Date: Thu Oct 30 2003 - 04:45:13 CST
> On 29/10/2003 15:07, John Cowan wrote:
> >Not necessarily. A process may check its input for normalization and
> >reject it if it is not normalized, and XML consumers are encouraged
> >(not required) to do so.
> This looks to me like a clear breach of C9, at least of the derived
> > no process can assume that another process will make a distinction
> > between two different, but canonical-equivalent character sequences.
> Another process may not be assumed to make a distinction between
> normalised and non-normalised forms and so may not be assumed to
> normalise, accurately or at all.
It's perfectly reasonable if the a specification calls for input to be in a
particular normalisation form for the process to reject input that isn't. In
requiring a particular normalisation form you are adding a requirement for the
data in addition to those entailed by saying the data is in Unicode, which is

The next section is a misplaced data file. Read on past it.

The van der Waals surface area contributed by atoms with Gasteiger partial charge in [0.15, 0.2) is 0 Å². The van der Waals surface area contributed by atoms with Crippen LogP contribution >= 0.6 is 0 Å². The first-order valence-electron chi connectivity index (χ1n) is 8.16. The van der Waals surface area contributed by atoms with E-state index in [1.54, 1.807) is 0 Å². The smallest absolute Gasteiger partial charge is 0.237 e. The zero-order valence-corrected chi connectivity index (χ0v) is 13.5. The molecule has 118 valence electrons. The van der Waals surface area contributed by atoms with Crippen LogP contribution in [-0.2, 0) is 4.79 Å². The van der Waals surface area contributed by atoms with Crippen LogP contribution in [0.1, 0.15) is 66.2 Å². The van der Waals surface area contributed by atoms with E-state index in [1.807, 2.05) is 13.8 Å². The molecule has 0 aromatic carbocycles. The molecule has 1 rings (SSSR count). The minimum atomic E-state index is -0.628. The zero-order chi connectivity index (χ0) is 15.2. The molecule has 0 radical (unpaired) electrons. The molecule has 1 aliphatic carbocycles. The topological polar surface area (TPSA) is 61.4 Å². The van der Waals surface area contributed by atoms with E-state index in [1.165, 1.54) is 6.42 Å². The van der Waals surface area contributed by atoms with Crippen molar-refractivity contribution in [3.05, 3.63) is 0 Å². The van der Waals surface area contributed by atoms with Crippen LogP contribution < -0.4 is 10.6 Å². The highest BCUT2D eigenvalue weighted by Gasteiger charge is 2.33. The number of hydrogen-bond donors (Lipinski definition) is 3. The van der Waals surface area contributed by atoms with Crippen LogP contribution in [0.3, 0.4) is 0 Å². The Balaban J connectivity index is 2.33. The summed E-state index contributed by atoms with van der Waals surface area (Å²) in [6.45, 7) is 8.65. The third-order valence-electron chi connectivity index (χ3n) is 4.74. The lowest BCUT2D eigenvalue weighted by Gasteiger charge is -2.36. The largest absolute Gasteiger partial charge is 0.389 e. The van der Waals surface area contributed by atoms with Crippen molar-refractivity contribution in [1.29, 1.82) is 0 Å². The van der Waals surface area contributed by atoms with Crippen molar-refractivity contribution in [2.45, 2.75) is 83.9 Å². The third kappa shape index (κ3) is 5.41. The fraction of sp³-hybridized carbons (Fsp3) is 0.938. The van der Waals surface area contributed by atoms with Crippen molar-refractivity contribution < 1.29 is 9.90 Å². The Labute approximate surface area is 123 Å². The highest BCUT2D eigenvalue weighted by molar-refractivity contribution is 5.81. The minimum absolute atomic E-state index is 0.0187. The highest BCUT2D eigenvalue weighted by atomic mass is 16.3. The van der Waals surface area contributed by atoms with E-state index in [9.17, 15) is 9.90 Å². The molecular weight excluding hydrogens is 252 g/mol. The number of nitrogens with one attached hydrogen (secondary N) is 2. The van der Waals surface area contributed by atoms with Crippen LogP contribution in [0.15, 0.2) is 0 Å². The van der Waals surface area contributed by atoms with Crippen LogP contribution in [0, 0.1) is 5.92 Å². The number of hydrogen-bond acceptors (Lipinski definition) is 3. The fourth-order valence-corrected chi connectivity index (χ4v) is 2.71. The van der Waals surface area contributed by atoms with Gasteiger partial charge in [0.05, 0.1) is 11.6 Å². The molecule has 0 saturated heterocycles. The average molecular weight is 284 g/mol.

no different that adding a requirement that particular characters be given
particular meaning above the semantics they have as Unicode characters (e.g.
XML does this with < and >).
This extra requirement is supplied "on top of" C9, and encountered before C9
comes into play. Similarly there is no *assumption* about the treatment of
canonical-equivalent character sequences; rather there is a specification
proscribing the use of NFC and allowing processes to reject non NFC data.
This archive was generated by hypermail 2.1.5 : Thu Jan 18 2007 - 15:54:25 CST